Who bears the cost of the IPO grading process?
The company desirous of making the IPO is required to bear the expenses incurred for grading such IPO.
Is grading optional?
No, IPO grading is not optional. A company which has filed the draft offer document for its IPO with SEBI, on or after 1st May, 2007, is required to obtain a grade for the IPO from at least one CRA.
Can the issuer company reject an IPO grade?
IPO grade/s cannot be rejected. Irrespective of whether the issuer finds the grade given by the rating agency acceptable or not, the grade has to be disclosed as required under the DIP Guidelines. However the issuer has the option of opting for another grading by a different agency. In such an event all grades obtained for the IPO will have to be disclosed in the offer documents, advertisements etc.
Will IPO grading delay the process of issue?
IPO grading is intended to run parallel to the filing of offer document with SEBI and the consequent issuance of observations. Since issuance of observation by SEBI and the grading process, function independently, IPO grading is not expected to delay the issue process.
What are the factors that are evaluated to assess the fundamentals of the issue while arriving at the IPO grade?
The IPO grading process is expected to take into account the prospects of the industry in which the company operates, the competitive strengths of the company that would allow it to address the risks inherent in the business (es) and capitalize on the opportunities available, as well as the company’s financial position.
While the actual factors considered for grading may not be identical or limited to the following, the areas listed below are generally looked into by the rating agencies, while arriving at an IPO grade
It may be noted that the above is only indicative of some of the factors considered in the IPO grading process and may vary on a case to case basis.
Does IPO grading consider the price at which the shares are offered in the issue?
No. IPO grading is done without taking into account the price at which the security is offered in the IPO. Since IPO grading does not consider the issue price, the investor needs to make an independent judgment regarding the price at which to bid for/subscribe to the shares offered through the IPO.
Where can I find the grades obtained for the IPO and details of the grading process?
All grades obtained for the IPO along with a description of the grades can be found in the Prospectus. Abridged Prospectus, issue advertisement or any other place where the issuer company is making advertisement for its issue. Further the Grading letter of the Credit Rating Agency which contains the detailed rationale for assigning the particular grade will be included among the Material Documents available for Inspection.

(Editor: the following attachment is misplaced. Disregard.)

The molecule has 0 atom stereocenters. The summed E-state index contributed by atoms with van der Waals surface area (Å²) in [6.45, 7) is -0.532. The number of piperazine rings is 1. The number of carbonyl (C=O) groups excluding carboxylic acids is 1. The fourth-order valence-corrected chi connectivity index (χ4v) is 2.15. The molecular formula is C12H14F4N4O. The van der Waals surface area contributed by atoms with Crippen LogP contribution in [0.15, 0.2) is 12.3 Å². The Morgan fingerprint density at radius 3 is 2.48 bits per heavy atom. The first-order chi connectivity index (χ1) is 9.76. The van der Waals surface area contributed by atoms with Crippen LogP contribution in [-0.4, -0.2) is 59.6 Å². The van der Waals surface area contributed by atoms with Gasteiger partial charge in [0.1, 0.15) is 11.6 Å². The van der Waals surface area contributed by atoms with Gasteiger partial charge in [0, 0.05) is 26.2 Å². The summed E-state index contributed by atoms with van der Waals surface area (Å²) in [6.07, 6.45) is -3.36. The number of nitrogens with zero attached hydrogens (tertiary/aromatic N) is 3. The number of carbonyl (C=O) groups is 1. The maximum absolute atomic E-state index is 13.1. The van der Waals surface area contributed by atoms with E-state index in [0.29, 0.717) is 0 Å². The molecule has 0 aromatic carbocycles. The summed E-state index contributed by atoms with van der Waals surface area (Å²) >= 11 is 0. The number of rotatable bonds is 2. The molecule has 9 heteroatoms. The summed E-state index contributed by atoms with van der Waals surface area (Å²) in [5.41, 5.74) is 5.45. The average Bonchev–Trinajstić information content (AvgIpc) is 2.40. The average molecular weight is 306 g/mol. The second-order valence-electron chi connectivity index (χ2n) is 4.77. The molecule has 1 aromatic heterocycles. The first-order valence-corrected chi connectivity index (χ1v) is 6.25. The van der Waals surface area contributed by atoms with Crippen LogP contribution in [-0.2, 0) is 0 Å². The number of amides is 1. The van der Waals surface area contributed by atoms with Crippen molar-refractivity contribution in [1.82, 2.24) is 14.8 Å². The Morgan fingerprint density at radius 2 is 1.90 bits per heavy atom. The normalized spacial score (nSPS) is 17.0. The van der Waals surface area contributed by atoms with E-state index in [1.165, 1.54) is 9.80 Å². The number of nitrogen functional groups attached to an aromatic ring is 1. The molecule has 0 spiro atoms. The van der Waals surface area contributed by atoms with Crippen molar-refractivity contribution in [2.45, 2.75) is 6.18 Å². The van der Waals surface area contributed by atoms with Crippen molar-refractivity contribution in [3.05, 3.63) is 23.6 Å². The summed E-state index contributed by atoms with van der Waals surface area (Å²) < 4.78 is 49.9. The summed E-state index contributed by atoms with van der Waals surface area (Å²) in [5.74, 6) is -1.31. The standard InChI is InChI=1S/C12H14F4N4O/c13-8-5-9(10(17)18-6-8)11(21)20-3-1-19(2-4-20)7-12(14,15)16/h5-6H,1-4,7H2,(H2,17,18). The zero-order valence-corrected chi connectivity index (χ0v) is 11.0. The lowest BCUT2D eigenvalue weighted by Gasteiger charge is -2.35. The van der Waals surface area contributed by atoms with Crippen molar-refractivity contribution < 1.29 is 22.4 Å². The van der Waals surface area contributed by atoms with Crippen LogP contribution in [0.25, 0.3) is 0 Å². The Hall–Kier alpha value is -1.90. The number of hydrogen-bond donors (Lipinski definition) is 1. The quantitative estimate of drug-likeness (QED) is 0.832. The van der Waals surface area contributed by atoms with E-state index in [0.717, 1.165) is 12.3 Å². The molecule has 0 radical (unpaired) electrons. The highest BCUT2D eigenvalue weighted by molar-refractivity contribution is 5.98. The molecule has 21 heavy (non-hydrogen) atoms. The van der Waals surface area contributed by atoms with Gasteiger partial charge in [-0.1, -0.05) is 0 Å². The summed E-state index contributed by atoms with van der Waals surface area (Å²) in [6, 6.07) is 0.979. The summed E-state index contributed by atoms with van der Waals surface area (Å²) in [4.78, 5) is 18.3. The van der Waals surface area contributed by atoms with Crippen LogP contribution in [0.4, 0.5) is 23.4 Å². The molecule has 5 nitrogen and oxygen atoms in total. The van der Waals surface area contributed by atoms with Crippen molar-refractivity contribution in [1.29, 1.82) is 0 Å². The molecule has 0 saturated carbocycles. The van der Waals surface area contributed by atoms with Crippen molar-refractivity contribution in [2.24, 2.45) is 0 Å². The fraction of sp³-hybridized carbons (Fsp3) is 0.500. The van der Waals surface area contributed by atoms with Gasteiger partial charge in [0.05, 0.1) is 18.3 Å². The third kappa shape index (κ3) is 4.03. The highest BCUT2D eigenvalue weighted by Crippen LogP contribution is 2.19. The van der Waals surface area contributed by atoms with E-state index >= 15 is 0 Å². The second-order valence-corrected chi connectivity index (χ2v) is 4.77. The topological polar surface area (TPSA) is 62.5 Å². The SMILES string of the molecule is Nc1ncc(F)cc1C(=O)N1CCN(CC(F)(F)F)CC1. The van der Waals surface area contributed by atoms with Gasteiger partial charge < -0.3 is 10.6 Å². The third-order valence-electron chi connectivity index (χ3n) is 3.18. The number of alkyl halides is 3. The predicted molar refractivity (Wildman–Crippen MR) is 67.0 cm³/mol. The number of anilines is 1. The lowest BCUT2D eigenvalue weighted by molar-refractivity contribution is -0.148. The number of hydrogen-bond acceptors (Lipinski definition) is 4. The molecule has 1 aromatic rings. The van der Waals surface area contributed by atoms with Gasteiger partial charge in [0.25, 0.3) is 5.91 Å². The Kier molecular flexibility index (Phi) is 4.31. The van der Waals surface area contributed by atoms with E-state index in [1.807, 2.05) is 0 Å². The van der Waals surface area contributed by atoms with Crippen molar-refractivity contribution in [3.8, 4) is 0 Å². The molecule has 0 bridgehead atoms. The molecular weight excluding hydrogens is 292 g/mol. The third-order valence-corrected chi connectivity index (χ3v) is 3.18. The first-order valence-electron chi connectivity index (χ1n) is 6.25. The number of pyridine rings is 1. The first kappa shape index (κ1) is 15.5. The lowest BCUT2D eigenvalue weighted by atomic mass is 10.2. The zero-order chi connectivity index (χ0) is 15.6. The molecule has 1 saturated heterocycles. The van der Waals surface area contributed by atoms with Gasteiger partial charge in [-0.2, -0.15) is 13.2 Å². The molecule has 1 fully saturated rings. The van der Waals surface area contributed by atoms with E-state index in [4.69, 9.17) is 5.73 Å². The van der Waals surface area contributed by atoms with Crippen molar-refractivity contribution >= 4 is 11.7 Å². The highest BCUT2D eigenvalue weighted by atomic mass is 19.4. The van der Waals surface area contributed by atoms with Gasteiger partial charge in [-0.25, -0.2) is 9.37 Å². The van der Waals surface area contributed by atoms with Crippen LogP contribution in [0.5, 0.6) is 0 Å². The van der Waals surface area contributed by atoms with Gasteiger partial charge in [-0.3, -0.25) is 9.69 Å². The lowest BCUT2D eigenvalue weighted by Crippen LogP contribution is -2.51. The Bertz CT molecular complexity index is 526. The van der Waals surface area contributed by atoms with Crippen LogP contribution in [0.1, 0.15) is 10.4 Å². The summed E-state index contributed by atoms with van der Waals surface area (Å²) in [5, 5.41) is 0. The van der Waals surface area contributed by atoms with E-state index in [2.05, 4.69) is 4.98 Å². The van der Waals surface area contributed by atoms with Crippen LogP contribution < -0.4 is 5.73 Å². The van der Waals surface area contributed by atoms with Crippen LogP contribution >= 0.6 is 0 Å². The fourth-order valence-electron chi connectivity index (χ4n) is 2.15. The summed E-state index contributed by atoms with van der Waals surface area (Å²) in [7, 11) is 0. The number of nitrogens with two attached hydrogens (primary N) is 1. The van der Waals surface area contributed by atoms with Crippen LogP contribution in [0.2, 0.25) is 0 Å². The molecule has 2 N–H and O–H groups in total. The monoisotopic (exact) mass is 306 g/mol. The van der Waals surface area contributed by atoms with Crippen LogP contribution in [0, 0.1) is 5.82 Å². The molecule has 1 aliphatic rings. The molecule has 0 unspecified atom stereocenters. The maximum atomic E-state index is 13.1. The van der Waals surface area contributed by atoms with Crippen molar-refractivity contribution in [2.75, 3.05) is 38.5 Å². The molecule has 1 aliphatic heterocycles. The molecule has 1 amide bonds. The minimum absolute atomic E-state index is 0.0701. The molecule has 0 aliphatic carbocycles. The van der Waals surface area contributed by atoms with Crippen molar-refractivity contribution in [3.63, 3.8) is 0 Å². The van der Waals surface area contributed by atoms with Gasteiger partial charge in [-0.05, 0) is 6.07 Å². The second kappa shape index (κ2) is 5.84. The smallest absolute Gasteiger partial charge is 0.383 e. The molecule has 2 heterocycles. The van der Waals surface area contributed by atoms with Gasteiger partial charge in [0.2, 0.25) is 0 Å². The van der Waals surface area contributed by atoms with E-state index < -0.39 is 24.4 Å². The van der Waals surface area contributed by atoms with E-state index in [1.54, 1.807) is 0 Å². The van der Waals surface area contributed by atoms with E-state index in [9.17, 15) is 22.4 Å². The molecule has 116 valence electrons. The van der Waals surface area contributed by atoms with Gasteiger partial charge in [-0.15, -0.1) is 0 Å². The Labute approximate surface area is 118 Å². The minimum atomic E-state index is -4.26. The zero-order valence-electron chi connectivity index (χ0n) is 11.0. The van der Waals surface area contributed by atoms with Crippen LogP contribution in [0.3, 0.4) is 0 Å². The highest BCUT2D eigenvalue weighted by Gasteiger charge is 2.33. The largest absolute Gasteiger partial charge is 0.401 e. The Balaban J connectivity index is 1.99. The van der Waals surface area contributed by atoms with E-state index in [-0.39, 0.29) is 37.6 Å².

Does an IPO grade, which indicates ‘above average or strong fundamentals’ mean I could subscribe safely to the issue?
An IPO grade is NOT a suggestion or recommendation as to whether one should subscribe to the IPO or not. IPO grade needs to be read together with the disclosures made in the prospectus including the risk factors as well as the price at which the shares are offered in the issue.
How do I interpret the IPO Grades?
The grades are allocated on a 5-point scale, the lowest being Grade 1 and highest Grade 5.The meaning of these grades have been explained under Question 1 in this FAQ.
How does IPO Grading help in deciding about investing in an IPO?
IPO Grading is intended to provide the investor with an informed and objective opinion expressed by a professional rating agency after analyzing factors like business and financial prospects, management quality and corporate governance practices etc. However, irrespective of the grade obtained by the issuer, the investor needs to make his/her own independent decision regarding investing in any issue after studying the contents of the prospectus including risk factors carefully.
What is the role of SEBI in IPO grading exercise?
SEBI does not play any role in the assessment made by the grading agency. The grading is intended to be an independent and unbiased opinion of that agency.
Will IPO Grading given by CRAs be a parameter for SEBI to issue its observations?
The grading is intended to be an independent and unbiased opinion of a rating agency. SEBI does not pass any judgment on the quality of the issuer company. SEBI’s observations on the IPO document are entirely independent of the IPO grading process or the grades received by the company.
Which credit rating agencies are registered with SEBI?
The following four credit rating agencies are registered with SEBI.
Credit Analysis & Research Ltd.
4th Floor, Godrej Coliseum
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Off Eastern Express Highway
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Fitch Ratings India Pvt.Ltd.
Apeejay House, 6th Floor
3, Dinshaw Vachha Road
Brickwork Ratings India Pvt.Ltd.
#39/2,Sagar Complex,2nd Floor
Near Diary Circle